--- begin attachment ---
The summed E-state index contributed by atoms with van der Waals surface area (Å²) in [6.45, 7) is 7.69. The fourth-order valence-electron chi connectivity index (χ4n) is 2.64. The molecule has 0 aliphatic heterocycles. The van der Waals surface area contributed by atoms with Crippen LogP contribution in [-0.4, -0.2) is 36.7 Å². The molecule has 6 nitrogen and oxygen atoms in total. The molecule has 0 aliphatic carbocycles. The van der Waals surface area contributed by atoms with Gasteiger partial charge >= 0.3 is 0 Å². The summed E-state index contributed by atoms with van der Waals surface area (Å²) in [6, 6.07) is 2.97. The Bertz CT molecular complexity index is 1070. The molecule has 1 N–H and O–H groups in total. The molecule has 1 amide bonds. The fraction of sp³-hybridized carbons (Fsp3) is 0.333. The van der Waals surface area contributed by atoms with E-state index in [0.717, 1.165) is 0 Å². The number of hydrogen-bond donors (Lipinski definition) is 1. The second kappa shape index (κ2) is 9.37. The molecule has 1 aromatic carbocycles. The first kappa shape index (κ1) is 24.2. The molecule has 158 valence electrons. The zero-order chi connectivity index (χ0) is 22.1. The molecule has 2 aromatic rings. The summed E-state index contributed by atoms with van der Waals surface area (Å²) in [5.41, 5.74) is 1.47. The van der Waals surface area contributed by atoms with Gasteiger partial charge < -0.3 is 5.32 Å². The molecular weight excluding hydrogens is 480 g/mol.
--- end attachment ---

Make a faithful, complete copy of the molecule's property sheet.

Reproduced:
The summed E-state index contributed by atoms with van der Waals surface area (Å²) in [6.45, 7) is 7.69. The fourth-order valence-electron chi connectivity index (χ4n) is 2.64. The molecule has 0 aliphatic heterocycles. The van der Waals surface area contributed by atoms with Crippen LogP contribution in [-0.4, -0.2) is 36.7 Å². The molecule has 6 nitrogen and oxygen atoms in total. The molecule has 0 aliphatic carbocycles. The van der Waals surface area contributed by atoms with Gasteiger partial charge >= 0.3 is 0 Å². The summed E-state index contributed by atoms with van der Waals surface area (Å²) in [6, 6.07) is 2.97. The Bertz CT molecular complexity index is 1070. The molecule has 1 N–H and O–H groups in total. The molecule has 1 amide bonds. The fraction of sp³-hybridized carbons (Fsp3) is 0.333. The van der Waals surface area contributed by atoms with E-state index in [0.717, 1.165) is 0 Å². The number of hydrogen-bond donors (Lipinski definition) is 1. The second kappa shape index (κ2) is 9.37. The molecule has 1 aromatic carbocycles. The first kappa shape index (κ1) is 24.2. The molecule has 158 valence electrons. The zero-order chi connectivity index (χ0) is 22.1. The molecule has 2 aromatic rings. The summed E-state index contributed by atoms with van der Waals surface area (Å²) in [5.41, 5.74) is 1.47. The van der Waals surface area contributed by atoms with Gasteiger partial charge < -0.3 is 5.32 Å². The molecular weight excluding hydrogens is 480 g/mol.